The letter from the Ohio Democrat and four other Democratic U.S. senators, sent to U.S. Attorney General Eric Holder, asks if it’s true that federal law enforcement agencies have been creating phony “evidence trails” to hide the fact that the real source of the information is agencies that are supposed to target foreigners and terrorists.
“Reuters has reported that it has documents showing ‘that federal agents are trained to ‘recreate’ the investigative trail to effectively cover up where the information originated,’” the letter states. “Additionally, the Houston Chronicle has reported that ‘The National Security Agency is handing the Justice Department information, derived from its secret electronic eavesdropping programs, about suspected criminal activity unrelated to terrorism.’”
Reports of the efforts to conceal the evidence trails, a process known as “parallel construction,” are troubling, the senators wrote.
“These reports indicate that potentially dozens of law enforcement agencies are fabricating trails of evidence used in federal courts. Evidence is critical to the legal process and fabricating its source could deny citizens the ability to properly defend themselves and jeopardize domestic law enforcement’s ability to prosecute criminals,” the letter states.
The letter posed several questions to Holder, including how often the intelligence community shares information with law enforcement agencies. Copies of the letter, addressed to Holder, were sent to James Clapper Jr., the national intelligence director, and to Michele Leonhart, administrator of the Drug Enforcement Administration.
One of the five senators who signed the letter is Tammy Baldwin, a Wisconsin Democrat who originated the letter, said Yianni Varonis, a spokesman for Brown’s office.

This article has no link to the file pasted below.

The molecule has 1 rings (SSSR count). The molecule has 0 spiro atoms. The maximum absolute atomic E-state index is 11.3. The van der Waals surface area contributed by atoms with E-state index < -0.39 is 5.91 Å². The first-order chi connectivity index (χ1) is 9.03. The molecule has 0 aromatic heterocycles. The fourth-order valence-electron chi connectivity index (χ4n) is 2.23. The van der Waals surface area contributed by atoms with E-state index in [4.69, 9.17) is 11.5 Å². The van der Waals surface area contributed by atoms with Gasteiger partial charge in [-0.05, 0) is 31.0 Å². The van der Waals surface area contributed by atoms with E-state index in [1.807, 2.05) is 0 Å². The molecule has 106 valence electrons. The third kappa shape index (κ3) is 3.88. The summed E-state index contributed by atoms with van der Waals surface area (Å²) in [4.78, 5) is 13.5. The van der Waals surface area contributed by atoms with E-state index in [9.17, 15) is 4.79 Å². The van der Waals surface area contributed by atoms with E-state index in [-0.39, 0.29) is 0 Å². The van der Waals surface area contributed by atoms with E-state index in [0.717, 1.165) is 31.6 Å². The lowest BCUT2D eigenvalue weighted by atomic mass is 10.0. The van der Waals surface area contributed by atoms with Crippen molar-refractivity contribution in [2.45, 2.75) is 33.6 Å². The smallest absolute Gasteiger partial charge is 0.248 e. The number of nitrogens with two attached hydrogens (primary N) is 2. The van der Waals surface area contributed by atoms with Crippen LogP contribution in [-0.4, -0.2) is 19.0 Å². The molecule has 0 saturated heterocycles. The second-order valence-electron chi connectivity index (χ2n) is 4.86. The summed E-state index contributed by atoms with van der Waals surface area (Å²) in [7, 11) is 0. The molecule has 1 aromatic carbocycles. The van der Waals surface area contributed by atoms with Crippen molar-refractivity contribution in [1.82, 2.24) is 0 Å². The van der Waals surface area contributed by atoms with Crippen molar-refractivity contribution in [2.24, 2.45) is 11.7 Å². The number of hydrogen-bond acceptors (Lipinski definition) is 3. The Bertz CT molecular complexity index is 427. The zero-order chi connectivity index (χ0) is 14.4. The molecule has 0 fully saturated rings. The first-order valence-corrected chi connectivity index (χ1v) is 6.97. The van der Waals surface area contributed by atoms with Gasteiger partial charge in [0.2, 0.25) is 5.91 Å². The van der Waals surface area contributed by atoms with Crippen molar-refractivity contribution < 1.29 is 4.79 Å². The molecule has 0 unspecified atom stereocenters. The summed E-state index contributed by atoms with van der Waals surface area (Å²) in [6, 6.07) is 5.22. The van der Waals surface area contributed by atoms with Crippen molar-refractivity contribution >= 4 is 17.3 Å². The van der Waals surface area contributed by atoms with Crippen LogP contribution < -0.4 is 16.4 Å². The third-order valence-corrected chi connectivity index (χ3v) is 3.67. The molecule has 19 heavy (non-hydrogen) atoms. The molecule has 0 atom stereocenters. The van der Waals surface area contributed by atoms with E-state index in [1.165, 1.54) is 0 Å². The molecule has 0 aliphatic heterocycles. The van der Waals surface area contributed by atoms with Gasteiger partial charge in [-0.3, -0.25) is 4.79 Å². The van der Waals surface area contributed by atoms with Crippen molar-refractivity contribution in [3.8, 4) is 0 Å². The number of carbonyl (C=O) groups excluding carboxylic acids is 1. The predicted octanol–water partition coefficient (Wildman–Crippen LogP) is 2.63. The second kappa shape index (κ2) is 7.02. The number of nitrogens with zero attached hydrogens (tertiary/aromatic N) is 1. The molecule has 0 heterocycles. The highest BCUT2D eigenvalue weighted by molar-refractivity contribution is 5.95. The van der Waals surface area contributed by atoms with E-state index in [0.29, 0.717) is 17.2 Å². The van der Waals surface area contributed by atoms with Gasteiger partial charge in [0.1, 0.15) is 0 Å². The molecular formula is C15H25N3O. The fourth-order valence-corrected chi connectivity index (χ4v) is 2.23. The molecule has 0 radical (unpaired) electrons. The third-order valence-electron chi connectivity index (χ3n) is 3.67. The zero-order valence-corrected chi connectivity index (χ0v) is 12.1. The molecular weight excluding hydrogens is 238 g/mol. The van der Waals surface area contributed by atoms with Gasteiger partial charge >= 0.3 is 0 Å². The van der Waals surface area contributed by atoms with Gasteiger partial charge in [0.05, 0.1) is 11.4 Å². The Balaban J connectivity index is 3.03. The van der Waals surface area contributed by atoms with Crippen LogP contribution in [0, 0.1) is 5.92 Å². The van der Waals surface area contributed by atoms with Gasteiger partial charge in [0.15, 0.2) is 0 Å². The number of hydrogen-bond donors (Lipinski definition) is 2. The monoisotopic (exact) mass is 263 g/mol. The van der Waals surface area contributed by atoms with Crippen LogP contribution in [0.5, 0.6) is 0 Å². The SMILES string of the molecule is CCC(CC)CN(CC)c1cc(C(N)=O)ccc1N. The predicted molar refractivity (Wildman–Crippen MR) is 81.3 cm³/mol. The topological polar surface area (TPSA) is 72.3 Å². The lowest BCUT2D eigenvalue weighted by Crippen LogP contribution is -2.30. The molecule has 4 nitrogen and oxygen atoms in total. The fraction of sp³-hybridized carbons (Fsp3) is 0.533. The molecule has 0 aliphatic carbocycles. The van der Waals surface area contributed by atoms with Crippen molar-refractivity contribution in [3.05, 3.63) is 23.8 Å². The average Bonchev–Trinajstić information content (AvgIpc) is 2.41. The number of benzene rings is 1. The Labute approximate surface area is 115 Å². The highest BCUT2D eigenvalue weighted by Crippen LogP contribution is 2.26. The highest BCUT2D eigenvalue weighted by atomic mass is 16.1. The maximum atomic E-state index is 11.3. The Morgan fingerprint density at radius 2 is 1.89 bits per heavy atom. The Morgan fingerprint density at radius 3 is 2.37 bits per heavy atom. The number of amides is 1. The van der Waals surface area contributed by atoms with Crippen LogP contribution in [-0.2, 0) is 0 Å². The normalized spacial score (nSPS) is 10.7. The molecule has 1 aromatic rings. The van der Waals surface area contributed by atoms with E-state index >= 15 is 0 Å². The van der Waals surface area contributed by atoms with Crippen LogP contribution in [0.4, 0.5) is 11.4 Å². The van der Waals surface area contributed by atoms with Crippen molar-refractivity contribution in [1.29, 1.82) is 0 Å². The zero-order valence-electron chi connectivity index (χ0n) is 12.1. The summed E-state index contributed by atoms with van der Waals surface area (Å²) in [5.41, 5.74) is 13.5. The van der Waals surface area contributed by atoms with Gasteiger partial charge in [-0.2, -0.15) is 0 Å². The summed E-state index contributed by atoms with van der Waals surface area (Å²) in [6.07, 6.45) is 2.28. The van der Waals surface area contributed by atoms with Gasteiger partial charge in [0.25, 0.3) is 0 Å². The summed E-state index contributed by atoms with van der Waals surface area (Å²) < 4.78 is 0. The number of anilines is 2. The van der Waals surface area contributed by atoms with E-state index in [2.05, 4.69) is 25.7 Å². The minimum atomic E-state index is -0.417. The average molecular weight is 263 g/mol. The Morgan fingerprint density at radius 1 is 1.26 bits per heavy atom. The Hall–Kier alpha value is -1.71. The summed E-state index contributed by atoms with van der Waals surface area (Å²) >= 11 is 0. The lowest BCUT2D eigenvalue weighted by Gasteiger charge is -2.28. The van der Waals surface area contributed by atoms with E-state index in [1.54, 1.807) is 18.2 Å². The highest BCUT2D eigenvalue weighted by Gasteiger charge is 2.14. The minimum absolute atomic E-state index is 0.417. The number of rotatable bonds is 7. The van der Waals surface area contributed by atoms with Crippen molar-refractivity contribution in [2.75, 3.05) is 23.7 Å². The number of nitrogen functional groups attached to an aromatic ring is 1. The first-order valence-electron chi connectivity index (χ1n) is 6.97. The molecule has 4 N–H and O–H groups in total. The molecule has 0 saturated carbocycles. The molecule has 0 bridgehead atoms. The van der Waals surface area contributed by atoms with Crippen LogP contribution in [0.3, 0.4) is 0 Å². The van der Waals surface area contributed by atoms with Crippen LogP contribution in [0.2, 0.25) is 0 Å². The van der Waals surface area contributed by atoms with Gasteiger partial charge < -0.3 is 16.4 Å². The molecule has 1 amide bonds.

Democratic U.S. Sen. Richard Blumethal, who also signed the letter, is the former attorney general in Connecticut.
The other two signatories — U.S. Sen. Ron Wyden, D-Ore., and U.S. Tom Udall, D-N.M. — have attracted press attention for their stances on civil liberties issues.
Wyden, for example, was the senator who asked Clapper in a committee hearing whether the NSA collects “any type of data at all on millions of Americans.”
Clapper answered, “No, sir.” His answer set off a firestorm when leaks revealed that the NSA does, in fact, collect telephone records on millions of Americans — possibly all Americans with a telephone.
Wyden was also the only Democrat who joined Republican Sen. Rand Paul during a 13-hour filibuster in which Paul demanded to know if President Obama believes he can use weaponized drones to kill Americans on American soil if the targeted person has no connection to terrorism.
The 14 other senators who helped Paul with his filibuster were all Republicans.